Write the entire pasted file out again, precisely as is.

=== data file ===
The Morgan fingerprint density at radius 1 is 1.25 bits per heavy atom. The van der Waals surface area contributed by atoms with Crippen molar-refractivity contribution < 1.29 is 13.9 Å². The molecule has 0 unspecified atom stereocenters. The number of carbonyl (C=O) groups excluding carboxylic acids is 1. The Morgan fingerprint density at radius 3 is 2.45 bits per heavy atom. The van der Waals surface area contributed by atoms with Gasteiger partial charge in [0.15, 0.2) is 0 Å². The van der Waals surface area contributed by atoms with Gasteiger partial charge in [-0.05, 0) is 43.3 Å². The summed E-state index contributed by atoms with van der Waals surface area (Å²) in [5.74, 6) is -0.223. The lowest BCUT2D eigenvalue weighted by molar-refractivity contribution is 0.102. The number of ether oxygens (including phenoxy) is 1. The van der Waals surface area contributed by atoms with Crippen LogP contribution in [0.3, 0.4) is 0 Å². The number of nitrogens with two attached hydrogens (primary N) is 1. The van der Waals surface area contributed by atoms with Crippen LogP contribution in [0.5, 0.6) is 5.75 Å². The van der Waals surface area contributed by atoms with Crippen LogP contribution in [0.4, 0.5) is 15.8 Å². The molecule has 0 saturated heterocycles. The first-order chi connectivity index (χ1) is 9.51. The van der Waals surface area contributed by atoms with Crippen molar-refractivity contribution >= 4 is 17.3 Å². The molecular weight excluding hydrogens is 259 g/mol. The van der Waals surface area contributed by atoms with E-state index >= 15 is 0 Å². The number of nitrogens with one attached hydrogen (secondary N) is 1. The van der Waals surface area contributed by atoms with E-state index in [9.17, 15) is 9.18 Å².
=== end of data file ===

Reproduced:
The Morgan fingerprint density at radius 1 is 1.25 bits per heavy atom. The van der Waals surface area contributed by atoms with Crippen molar-refractivity contribution < 1.29 is 13.9 Å². The molecule has 0 unspecified atom stereocenters. The number of carbonyl (C=O) groups excluding carboxylic acids is 1. The Morgan fingerprint density at radius 3 is 2.45 bits per heavy atom. The van der Waals surface area contributed by atoms with Gasteiger partial charge in [0.15, 0.2) is 0 Å². The van der Waals surface area contributed by atoms with Gasteiger partial charge in [-0.05, 0) is 43.3 Å². The summed E-state index contributed by atoms with van der Waals surface area (Å²) in [5.74, 6) is -0.223. The lowest BCUT2D eigenvalue weighted by molar-refractivity contribution is 0.102. The number of ether oxygens (including phenoxy) is 1. The van der Waals surface area contributed by atoms with Crippen LogP contribution in [0.3, 0.4) is 0 Å². The number of nitrogens with two attached hydrogens (primary N) is 1. The van der Waals surface area contributed by atoms with Crippen LogP contribution in [0.5, 0.6) is 5.75 Å². The van der Waals surface area contributed by atoms with Crippen LogP contribution in [0.4, 0.5) is 15.8 Å². The molecule has 0 saturated heterocycles. The first-order chi connectivity index (χ1) is 9.51. The van der Waals surface area contributed by atoms with Crippen molar-refractivity contribution >= 4 is 17.3 Å². The molecular weight excluding hydrogens is 259 g/mol. The van der Waals surface area contributed by atoms with E-state index >= 15 is 0 Å². The number of nitrogens with one attached hydrogen (secondary N) is 1. The van der Waals surface area contributed by atoms with E-state index in [9.17, 15) is 9.18 Å².